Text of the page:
Thanks for clarifying!

Don

[quote]TC wrote:
Here’s a tidbit on the relevance of tempo.

Exercise physiologist Greg Wilson of Australia discovered that it takes nearly a 4-second pause for the energy from the stretch shortening cycle to dissipate.

That means unless you rest for almost 4 seconds between the eccentric and concentric portion of a bench press, you’re getting a huge bounce effect from the lift.

If you’re a powerlifter, you want to take advantage of the stretch shortening cycle. If you’re a bodybuilder, you’d be better off allowing the energy to disspate.

This is why slow tempo lifts are harder. No bounce.

Obiously, there are many ways to negate the stretch shortening cycle. If you use a slower eccentric, like Alwyn, you won’t build up any elastic energy and you don’t need to pause at the bottom of the lift.

As always, if you’re a bodybuilder, it’s best to vary the methods and tempos.

Slow will lead to more hypertrophy…for awhile.

Then it’s best to go explosive to tap into different muscle fibers.
[/quote]

Very interesting. The slow tempo definitly makes the exercises tougher. I’m still on the “break in” program and it’s kicking my ass!
However, I’m still not sure if Cosgrove really means seconds when he prescribes 311 as the “normal” tempo, not a special slow negative technique. Even in the strength programs the negatives seem really long. Could it be that the numbers are meant to be quick counts to show the relationship between the phases of the lifts?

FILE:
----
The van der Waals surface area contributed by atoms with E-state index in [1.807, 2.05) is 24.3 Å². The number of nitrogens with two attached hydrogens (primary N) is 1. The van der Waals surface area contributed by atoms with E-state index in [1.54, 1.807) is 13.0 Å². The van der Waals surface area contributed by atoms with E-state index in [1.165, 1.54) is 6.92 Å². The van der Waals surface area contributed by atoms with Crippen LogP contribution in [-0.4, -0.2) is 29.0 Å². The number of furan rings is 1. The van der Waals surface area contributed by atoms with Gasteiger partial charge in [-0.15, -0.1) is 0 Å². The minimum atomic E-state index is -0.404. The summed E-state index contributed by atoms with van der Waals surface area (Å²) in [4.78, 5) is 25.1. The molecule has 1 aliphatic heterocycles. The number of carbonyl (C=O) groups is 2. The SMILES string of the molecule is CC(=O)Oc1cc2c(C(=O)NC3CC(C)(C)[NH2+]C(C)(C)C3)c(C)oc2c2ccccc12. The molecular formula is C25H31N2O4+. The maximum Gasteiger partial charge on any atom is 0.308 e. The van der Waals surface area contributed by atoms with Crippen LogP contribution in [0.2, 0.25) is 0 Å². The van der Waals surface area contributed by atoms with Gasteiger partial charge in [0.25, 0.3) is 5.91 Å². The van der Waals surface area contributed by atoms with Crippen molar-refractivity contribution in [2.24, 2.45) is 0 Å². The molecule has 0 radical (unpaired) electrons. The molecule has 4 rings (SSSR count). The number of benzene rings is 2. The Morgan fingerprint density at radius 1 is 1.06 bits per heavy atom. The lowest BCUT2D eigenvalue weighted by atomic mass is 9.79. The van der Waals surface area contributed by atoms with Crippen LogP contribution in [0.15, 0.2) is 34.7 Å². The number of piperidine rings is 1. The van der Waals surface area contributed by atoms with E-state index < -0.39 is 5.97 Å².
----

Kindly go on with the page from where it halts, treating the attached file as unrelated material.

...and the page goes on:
I have blind faith in Cosgrove’s programs and I’m willing to do them the way they’re written; I just wanna make sure I get it right.

[quote]CBassBeer wrote:
TC wrote:
Here’s a tidbit on the relevance of tempo.

Exercise physiologist Greg Wilson of Australia discovered that it takes nearly a 4-second pause for the energy from the stretch shortening cycle to dissipate.

That means unless you rest for almost 4 seconds between the eccentric and concentric portion of a bench press, you’re getting a huge bounce effect from the lift.

If you’re a powerlifter, you want to take advantage of the stretch shortening cycle. If you’re a bodybuilder, you’d be better off allowing the energy to disspate.

This is why slow tempo lifts are harder. No bounce.

Obiously, there are many ways to negate the stretch shortening cycle. If you use a slower eccentric, like Alwyn, you won’t build up any elastic energy and you don’t need to pause at the bottom of the lift.

As always, if you’re a bodybuilder, it’s best to vary the methods and tempos.

Slow will lead to more hypertrophy…for awhile.

Then it’s best to go explosive to tap into different muscle fibers.

Very interesting. The slow tempo definitly makes the exercises tougher. I’m still on the “break in” program and it’s kicking my ass!
However, I’m still not sure if Cosgrove really means seconds when he prescribes 311 as the “normal” tempo, not a special slow negative technique. Even in the strength programs the negatives seem really long. Could it be that the numbers are meant to be quick counts to show the relationship between the phases of the lifts?
I have blind faith in Cosgrove’s programs and I’m willing to do them the way they’re written; I just wanna make sure I get it right.

[/quote]